SARONNO, Italy – Up until the end of the 19th century, there was a tradition here in Lombardia that called for giving a girl child a gift of a silver sperada when she was born.
|A Silver Sperada|
A sperada, also known as a raggiare, is a long, thin needle like hairpin, about eight inches in length, with a decorated top and bottom (olivelle), that was used as a hair ornament. Over the course of her life, her parents, relatives, and then her husband, would add to her sperada collection. For special occasions she would wear the sperada in her hair. They were held in a halo-like semi-circle, by a wooden frame and tied with a black ribbon called a ‘fettucine nero’, or spighetta de cutun negher in local dialect.
Sperade are one of the oldest ‘hair accessories’ in Italy. Those dating back to the Bronze Age are called ‘spilloni’, pins, but those found in the graves of the ancient Romans are known as ‘hasta caelibaris’, or ‘aghi crinali’.
|A Complete Sperada|
The more expensive sperada were made by silversmiths. Using all the techniques necessary to make fine jewelry, the silversmith would work the olivelle into miniature pieces of art. These highly decorated sperada were worn by the women of Lombardia with the same pride as they wear diamonds and furs today. Sperada have long been a source of pride in Lombardia, witnessed by this description of Lucia Mondella, the protagonist of ‘I Promessi Sposi’ (The Betrothed), the 19th century masterpiece by Italian writer Alessandro Manzoni.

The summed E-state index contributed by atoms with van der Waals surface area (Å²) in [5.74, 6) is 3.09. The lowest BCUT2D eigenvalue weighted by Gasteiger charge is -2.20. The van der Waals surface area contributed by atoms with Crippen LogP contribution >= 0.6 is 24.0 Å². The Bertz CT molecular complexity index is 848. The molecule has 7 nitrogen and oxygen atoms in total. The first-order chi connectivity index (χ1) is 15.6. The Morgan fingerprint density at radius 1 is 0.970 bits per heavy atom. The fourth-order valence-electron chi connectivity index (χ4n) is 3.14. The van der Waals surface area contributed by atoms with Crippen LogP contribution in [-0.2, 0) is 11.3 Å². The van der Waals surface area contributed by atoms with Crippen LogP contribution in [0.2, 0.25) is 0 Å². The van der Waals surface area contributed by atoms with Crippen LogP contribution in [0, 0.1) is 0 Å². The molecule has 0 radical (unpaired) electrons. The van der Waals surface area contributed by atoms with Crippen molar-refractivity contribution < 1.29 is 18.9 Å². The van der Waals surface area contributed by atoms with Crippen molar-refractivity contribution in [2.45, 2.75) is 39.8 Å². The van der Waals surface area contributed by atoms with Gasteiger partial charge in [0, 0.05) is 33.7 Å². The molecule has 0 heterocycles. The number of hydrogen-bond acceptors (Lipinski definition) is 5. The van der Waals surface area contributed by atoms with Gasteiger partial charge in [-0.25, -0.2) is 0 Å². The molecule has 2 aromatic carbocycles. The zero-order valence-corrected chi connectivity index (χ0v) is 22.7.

‘Lucia had just come forth adorned from head to food by the hands of her mother. Her friends were stealing glances at the bride, and forcing her to show herself, while she, with the somewhat warlike modesty of a rustic, was endeavoring to escape, using her arms as a shield for her face, and holding her head downwards, her black penciled eyebrows seeming to frown, while her lips were smiling. Her dark and luxuriant hair, divided on her forehead with a white and narrow parting, was united behind in many – circled plaitings (braids), pierced with long silver pins, disposed around so as to look like a halo or saintly glory, a fashion still in use among Milanese peasant girls.”
|Lucia Wearing Her Sperada|
From the moment a girl became engaged, it was expected that, as a sign of his love, her husband-to-be would give her a gift of sperada equal to her age. During her lifetime, a woman would be gifted with up to 45 to 47 sperada.
For those families who could not afford to buy sperada of high grade silver, they were also made in less noble metals, but valued nonetheless.
|A Complicated Affair|
You won’t find hand-worked silver sperada for sale these days. The much coveted surviving pieces are treasured and held by families or museums.
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